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UCSB stem-cell research looks for gains

By   /   Monday, February 9th, 2009  /   Comments Off on UCSB stem-cell research looks for gains

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During the presidential campaign, we heard a lot about hope and change. So much so, in fact, that the words nearly got ground into meaninglessness.

That’s politics. But scientists at the University of California, Santa Barbara, are optimistic about the prospect of an actual change in federal policy: lifting the Bush administration’s limitations on federal funding for stem-cell research. Such a change could provide real hope for patients with a host of diseases.

It could also help up-and-coming stem-cell research programs at UCSB.

In recent weeks, the school secured $1.2 million in training grants from the California Institute for Regenerative Medicine. In 2007, it persuaded Jamie Thomson – the first researcher to isolate stem cells and often called “the father of stem-cell research” – to take up a part-time post at the school.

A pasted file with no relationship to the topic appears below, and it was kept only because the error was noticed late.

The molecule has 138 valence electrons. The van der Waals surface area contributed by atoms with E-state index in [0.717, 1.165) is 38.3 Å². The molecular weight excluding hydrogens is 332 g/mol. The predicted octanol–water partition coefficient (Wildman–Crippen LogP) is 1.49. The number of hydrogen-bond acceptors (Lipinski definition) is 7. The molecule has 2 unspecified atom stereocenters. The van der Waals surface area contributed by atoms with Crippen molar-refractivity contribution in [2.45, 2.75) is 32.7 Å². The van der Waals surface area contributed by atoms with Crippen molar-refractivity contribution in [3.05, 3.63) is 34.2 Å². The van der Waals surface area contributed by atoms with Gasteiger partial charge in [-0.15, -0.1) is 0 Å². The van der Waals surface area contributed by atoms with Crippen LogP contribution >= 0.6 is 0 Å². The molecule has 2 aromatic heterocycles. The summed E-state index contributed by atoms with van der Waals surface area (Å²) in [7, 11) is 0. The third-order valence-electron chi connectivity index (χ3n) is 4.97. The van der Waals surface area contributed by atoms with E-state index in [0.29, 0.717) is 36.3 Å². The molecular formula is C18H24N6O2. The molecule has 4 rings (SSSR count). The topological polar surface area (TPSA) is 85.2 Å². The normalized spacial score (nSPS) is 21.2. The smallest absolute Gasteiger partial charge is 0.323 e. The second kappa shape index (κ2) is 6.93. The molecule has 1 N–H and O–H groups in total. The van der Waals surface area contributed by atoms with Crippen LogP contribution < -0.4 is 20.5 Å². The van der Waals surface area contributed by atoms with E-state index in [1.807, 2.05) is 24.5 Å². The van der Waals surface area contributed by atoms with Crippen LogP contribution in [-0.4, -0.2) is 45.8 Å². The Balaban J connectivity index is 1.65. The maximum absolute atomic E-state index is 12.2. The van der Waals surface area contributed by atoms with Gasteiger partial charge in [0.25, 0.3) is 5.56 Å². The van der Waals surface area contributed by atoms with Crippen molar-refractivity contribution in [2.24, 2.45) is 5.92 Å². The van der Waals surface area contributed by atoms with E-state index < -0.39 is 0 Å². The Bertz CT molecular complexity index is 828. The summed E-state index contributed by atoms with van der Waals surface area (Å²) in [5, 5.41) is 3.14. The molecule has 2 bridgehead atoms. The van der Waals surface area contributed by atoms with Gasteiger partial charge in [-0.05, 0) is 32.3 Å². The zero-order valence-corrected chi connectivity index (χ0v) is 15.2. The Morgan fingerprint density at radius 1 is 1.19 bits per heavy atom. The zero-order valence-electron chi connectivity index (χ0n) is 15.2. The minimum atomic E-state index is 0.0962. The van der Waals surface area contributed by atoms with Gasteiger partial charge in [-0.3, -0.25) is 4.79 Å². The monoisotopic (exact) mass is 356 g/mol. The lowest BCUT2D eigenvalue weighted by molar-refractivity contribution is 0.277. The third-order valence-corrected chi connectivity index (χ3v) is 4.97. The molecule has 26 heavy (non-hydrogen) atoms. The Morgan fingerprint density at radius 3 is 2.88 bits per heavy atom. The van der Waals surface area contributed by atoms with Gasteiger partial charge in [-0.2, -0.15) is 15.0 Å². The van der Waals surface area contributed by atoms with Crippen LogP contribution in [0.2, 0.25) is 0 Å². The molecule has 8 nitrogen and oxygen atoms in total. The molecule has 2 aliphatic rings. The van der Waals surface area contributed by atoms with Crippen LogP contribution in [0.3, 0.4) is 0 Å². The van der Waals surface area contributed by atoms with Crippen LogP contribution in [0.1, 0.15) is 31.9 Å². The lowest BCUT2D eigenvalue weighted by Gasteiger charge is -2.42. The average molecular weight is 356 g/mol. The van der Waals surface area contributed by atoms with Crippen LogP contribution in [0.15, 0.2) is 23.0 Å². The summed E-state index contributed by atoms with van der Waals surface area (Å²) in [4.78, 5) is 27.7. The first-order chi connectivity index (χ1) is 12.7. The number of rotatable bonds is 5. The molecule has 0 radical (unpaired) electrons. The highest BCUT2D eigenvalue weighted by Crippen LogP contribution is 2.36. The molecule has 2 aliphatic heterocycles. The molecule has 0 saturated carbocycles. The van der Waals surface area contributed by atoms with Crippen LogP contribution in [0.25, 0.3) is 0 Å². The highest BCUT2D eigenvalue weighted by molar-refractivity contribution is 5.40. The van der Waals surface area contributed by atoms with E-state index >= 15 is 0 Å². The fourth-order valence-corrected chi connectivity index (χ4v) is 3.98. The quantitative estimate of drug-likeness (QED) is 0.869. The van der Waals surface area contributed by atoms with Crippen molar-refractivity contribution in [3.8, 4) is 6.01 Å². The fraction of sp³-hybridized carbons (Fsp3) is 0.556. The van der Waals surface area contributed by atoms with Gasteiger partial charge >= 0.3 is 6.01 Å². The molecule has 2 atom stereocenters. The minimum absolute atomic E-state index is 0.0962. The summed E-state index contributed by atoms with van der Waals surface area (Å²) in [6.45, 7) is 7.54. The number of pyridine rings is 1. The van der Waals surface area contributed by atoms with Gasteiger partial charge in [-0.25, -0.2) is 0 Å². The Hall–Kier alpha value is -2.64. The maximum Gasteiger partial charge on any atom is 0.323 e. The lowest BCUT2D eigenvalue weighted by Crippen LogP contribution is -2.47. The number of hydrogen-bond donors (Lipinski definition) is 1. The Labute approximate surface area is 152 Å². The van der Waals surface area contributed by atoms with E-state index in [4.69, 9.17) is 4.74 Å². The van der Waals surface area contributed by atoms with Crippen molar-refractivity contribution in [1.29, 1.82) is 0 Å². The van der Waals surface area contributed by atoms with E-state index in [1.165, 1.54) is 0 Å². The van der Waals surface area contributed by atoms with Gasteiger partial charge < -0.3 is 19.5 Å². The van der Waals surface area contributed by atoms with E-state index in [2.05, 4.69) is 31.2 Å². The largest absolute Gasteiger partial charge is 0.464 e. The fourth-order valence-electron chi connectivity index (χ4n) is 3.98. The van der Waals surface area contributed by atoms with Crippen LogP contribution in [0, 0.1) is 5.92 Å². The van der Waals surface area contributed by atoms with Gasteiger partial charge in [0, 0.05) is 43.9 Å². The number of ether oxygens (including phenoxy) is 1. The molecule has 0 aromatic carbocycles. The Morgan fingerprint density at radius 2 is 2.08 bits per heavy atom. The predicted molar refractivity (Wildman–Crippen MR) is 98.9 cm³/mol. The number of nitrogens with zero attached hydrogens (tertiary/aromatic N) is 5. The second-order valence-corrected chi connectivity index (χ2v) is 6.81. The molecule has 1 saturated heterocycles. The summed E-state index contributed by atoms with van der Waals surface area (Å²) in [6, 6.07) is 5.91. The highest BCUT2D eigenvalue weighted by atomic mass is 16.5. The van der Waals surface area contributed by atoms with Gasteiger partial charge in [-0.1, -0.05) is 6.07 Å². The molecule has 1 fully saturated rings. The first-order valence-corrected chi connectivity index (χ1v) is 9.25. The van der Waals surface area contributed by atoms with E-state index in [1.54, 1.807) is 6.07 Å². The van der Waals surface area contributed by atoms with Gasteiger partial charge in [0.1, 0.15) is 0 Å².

But UCSB’s programs are still relatively small players. Below the headlines, researchers such as Dennis Clegg have been investigating how stem cells might help cure diseases such as macular degeneration, a leading cause of blindness in the U.S.

Macular degeneration causes a dark spot in the center of the vision field and affects some three in 10 people over the age of 75. Its cause isn’t known, but evidence suggests it’s the death of cells in the retinal pigment epithelium, or RPE, the layer of dark-colored cells in the back of the eye that makes an iris look black.
Those cells support and nourish the photoreceptor cells that let eyes see. Without them, it’s thought, photoreceptors – and vision – die.

Clegg, chair of UCSB’s molecular, cellular and developmental biology department, is growing RPE cells in a dish, working toward a treatment for untreatable macular degeneration.

“We’re interested in turning both adult and embryonic cells into ocular cells for the treatment of eye disease,” Clegg said. “We can grow human embryonic stem cells that for all intents and purposes look and act like an RPE cell. The idea is that the if we could replace the cells at the right time, then we can save the photoreceptors and restore vision.”

 

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